Today is all about how to embroider a t-shirt. This is one of those projects you can do whenever you want to add something to a plain t-shirt.
You don’t need a fancy embroidery machine to do this, and you don’t need to be a great artist.
In fact, this is my #1 favorite way to preserve my kids’ art. Let’s face it, kids’ art is awesome. Bob Ross’ happy little trees had nothing on the silly people, wacky scenes, and candy colored skies that your kids create. But if you’re like me, those enthusiastically crayoned pieces of joy get lost in a basket somewhere under a bed, never to be seen or displayed.
Today’s goal: taking a simple drawing and showing you how to embroider a t-shirt with your simple design. At the end, you’ll have something unique and it’s a fun basic intro to machine embroidery.
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A note on materials
T-shirts for DIY t-shirt embroidery
For the t-shirt, you can use a store bought t-shirt, or you can make your own. It’s a little easier to embroider on a DIY t-shirt because you’ll only have one layer of fabric.
Check out raglan tee patterns for everyone if you’re looking for a t-shirt pattern to try.
Either options works here too.
I’m recommending water soluble stabilizer for this project. Solvy is the brand I use. It’s nice because when you’re done stitching, you simply soak the design and the extra dissolves. It beats the heck out of picking out little bits of stabilizer with your nails.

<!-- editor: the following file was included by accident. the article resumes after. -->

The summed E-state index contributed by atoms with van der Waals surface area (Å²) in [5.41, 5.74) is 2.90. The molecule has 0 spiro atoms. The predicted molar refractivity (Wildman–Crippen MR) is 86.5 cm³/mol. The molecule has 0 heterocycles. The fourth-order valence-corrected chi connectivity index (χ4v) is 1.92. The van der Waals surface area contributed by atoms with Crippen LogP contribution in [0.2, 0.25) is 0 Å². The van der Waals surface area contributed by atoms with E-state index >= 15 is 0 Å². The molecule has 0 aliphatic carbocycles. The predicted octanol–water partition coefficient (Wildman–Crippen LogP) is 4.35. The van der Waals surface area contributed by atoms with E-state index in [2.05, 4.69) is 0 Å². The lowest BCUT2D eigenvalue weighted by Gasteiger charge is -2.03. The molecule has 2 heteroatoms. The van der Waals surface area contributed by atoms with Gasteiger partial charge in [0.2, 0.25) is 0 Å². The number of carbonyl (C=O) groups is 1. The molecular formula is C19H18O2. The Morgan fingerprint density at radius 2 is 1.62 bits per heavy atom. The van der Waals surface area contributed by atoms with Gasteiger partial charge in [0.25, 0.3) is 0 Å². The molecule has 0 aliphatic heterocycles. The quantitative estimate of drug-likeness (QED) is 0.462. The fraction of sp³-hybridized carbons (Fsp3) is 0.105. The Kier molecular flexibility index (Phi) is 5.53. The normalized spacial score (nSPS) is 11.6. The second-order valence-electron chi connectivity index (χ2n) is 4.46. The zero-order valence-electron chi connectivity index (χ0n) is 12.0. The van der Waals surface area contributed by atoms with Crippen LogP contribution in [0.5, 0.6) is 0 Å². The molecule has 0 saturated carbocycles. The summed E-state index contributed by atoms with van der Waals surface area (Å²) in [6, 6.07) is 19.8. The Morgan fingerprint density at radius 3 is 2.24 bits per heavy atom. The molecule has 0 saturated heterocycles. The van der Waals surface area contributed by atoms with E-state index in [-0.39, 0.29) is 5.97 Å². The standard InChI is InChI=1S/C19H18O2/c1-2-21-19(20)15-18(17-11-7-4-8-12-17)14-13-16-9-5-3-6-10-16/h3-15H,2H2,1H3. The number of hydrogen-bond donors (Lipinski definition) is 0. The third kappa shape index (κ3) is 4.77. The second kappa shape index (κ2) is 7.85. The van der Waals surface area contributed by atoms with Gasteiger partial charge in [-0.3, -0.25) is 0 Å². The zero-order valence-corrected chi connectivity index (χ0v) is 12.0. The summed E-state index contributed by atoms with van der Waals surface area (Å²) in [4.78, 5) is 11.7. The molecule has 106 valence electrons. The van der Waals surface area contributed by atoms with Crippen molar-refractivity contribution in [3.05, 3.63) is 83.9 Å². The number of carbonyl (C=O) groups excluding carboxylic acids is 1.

Stabilizers for t shirt embroidery
If you don’t have any water soluble stabilizer on hand, you can use a couple other options.
Soil separator cloth is a sheer non woven fabric used for landscaping. Find it at many home improvement stores inexpensively and it comes in super wide 36″ rolls at least 150′ long.
If you’re looking for something to trace patterns, it’s a good choice since you can see through it. Extra: you can sew through it too. It will stabilize the fabric as you sew, but can be torn away easily after sewing, making it great for embroidery applications. Tissue paper can also be used for this project. Just know if you go with either of these options, it’ll take a little more time when you finish stitching to get out the bits of extra stabilizer.
Now that we’ve got supply details sorted, here’s how to embroider a t-shirt.